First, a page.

Week 17 of 52
Here it is the end of May and we can’t find any sun! But gray skies, a little rain and one evening of being chased back to our hotel because of a scary, windy rainstorm didn’t keep us from having a good time in Ohio, upstate New York, and a quick trip into Canada to see Niagara Falls.
First stop this week was Dayton, Ohio, home of the Wright Brothers and the birthplace of aviation, where every self-respecting pilot has to visit the Aviation Trail. Harrison toured the Wright Cycle Company, where Wilbur and Orville invented the airplane, Carillon Historical Park with the original 1905 Wright Flyer III, and Huffman Prairie Flying Field, a quiet, peaceful, and still open field over 100 years later where the brothers developed and tested their early airplanes. Harrison was almost alone on those visits and found them very moving, which made the next stop quite a shock: the National Museum of the U.S. Air Force, the largest and oldest military aviation museum, with one million square feet of exhibits and throngs of visitors. That museum is focused on aircraft used in wars, which is understandable since it’s an Air Force museum and a lot of aviation development occurred during wartime, but it was a little disappointing to see so much interest in wartime air power when there was relatively little interest in the fascinating story of how flight occurred in the first place.
Cleveland is not exactly tourist destination numero uno. Perhaps best known until recently as the place where the Cuyahoga River was so polluted it caught fire (immortalized in the Randy Newman song Burn On), it shed that image by becoming home to the incredible Rock and Roll Hall of Fame Museum.
We both loved the museum although we have vastly different experience with music. Sharene has three musical favorites: the Beatles, Janis Joplin, and everything else! Harrison’s musical interests and knowledge run much deeper. But this is one first-class museum with lots of stuff at every level for both of us. Their current tribute to Women Who Rock showcases about 70 women from Bessie Smith and Ma Rainey, the first artists to record the blues, all the way up to the present with Queen Latifah and Lady Gaga. We loved how they featured so many early black musicians and gave them the attention and credit they deserve for being the catalysts of rock and roll. (Blues legend Robert Johnson was one of the museum’s first inductees.) Lots of videos, costumes (including Michael Jackson’s sequined glove), listening booths, and a wonderful tribute to Alan Freed, the Cleveland DJ and promoter who coined the term “Rock and Roll.”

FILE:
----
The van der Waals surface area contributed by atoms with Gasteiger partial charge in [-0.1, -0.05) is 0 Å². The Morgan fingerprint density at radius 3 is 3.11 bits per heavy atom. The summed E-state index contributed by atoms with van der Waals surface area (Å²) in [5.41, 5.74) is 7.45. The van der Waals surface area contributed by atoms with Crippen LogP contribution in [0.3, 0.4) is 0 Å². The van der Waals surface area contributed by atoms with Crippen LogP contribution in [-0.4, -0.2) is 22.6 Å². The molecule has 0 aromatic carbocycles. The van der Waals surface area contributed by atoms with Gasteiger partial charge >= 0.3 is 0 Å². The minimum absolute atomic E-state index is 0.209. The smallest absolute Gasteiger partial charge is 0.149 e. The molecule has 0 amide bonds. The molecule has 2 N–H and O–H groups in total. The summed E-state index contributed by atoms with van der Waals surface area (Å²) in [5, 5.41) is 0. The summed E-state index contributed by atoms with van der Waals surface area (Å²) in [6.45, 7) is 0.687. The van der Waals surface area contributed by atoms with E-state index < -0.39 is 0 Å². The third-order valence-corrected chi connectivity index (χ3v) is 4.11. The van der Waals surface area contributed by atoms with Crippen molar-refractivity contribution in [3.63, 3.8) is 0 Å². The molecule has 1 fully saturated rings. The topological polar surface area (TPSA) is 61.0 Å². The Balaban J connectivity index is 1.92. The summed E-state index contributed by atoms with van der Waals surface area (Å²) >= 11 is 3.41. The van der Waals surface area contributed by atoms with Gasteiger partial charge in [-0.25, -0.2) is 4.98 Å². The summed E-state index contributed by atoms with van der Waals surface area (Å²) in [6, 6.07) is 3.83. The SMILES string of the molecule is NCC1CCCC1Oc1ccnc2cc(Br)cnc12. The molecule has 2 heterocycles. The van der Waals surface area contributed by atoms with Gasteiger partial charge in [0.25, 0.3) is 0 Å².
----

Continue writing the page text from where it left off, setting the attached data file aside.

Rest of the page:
After Cleveland we headed to another tourist mecca — Buffalo, New York — to see Alan. Alan was one of Harrison’s closest friends at the MIT radio station and Harrison later worked with Alan to build his first recording studio. Alan (the ultimate Buffalo Booster!) gave us a grand tour of Buffalo and took us across the border to see Niagara Falls. It was gray and misty and could have been a perfect setting for a murder mystery with the fog and steam rolling across the roads. As you can see from the top photo, that is one huge waterfall and impressive no matter the weather.
The following day Harrison toured Alan’s current studio, Chameleon Communications, and said hello to Kim. Alan and Kim have been business partners since Harrison worked with them in 1973. That’s one impressive partnership!
More fun than Niagara was ComedySportz the next night, a fast-paced improvisational comedy show played with two teams. Alan is a long-time performer in this high energy show. (Coincidentally, our friend Margie is a performer in the Portland, Oregon, ComedySportz, but we didn’t have a chance to see her perform when we visited Portland.) The show requires quick feet and an even quicker mind. We laughed the entire show. ComedySportz plays in many cities nationwide and in the UK and Germany, so if you have one in your area… go! Thanks, Alan, for a great time in Buffalo!
To see everything and everybody on our drive across the US, we have driven fast between destinations, stuck to major highways, and booked cookie-cutter hotels between our stays with friends and relatives. We saw lots of beautiful scenery, but Interstates bypass most towns, particularly the small ones, so you miss a lot of detail. We decided to do it differently on our drive across upstate New York from Buffalo toward Montreal this weekend. We headed to the south shore of Lake Ontario and followed the scenic Seaway Trail all the way to the Thousand Islands. Along the way we crossed the famous Erie Canal, saw the house where Sharene’s grandparents lived in Rochester, and passed through town after charming town.
For the first time on the trip we had not made advance hotel reservations, but we found a vacancy at The Willows on the Lake, a cute little lakeside resort in Henderson Harbor owned and operated by a couple who used to live in Mukilteo, Washington, where attentive readers will recall we visited James and Judy just after we left Seattle. We had an unexpectedly great meal (including perfectly prepared walleye, the favorite fish of Harrison and every other Minnesota native) at nearby Ryan’s Lookout. We watched the hazy sunset from the lakefront gazebo in front of our cabin. After all the spectacular territory we’ve seen on this trip, we didn’t expect much from upstate New York — perhaps that’s why the day turned out to be such a sublime pleasure.
We’ve landed in Montreal today, still gray with a chance of thunderstorms… but hey, if we wanted guaranteed sunshine we would have stayed in Hawaii. So with raincoats and umbrellas in hand, we’ll go forth and explore this world-class city.
Until next week, a hui hou!
Sharene and Harrison